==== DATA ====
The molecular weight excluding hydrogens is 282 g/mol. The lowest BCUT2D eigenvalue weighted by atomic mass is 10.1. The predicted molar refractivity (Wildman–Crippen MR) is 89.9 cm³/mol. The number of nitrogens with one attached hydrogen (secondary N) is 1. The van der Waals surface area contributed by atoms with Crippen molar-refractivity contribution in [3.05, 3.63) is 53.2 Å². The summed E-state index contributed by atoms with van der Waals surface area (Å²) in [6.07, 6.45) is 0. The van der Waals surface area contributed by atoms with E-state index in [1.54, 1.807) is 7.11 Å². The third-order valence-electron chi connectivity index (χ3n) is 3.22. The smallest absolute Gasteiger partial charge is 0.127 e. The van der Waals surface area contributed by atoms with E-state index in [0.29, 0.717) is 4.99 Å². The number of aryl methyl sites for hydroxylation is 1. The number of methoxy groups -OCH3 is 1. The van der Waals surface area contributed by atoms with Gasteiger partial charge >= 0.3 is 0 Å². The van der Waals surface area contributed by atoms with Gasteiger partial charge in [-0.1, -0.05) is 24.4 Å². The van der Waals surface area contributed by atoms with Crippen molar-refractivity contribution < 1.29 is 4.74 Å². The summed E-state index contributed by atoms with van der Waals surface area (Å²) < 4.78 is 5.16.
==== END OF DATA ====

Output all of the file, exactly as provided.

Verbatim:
The molecular weight excluding hydrogens is 282 g/mol. The lowest BCUT2D eigenvalue weighted by atomic mass is 10.1. The predicted molar refractivity (Wildman–Crippen MR) is 89.9 cm³/mol. The number of nitrogens with one attached hydrogen (secondary N) is 1. The van der Waals surface area contributed by atoms with Crippen molar-refractivity contribution in [3.05, 3.63) is 53.2 Å². The summed E-state index contributed by atoms with van der Waals surface area (Å²) in [6.07, 6.45) is 0. The van der Waals surface area contributed by atoms with E-state index in [1.54, 1.807) is 7.11 Å². The third-order valence-electron chi connectivity index (χ3n) is 3.22. The smallest absolute Gasteiger partial charge is 0.127 e. The van der Waals surface area contributed by atoms with E-state index in [0.29, 0.717) is 4.99 Å². The number of aryl methyl sites for hydroxylation is 1. The number of methoxy groups -OCH3 is 1. The van der Waals surface area contributed by atoms with Gasteiger partial charge >= 0.3 is 0 Å². The van der Waals surface area contributed by atoms with Gasteiger partial charge in [-0.1, -0.05) is 24.4 Å². The van der Waals surface area contributed by atoms with Crippen molar-refractivity contribution < 1.29 is 4.74 Å². The summed E-state index contributed by atoms with van der Waals surface area (Å²) < 4.78 is 5.16.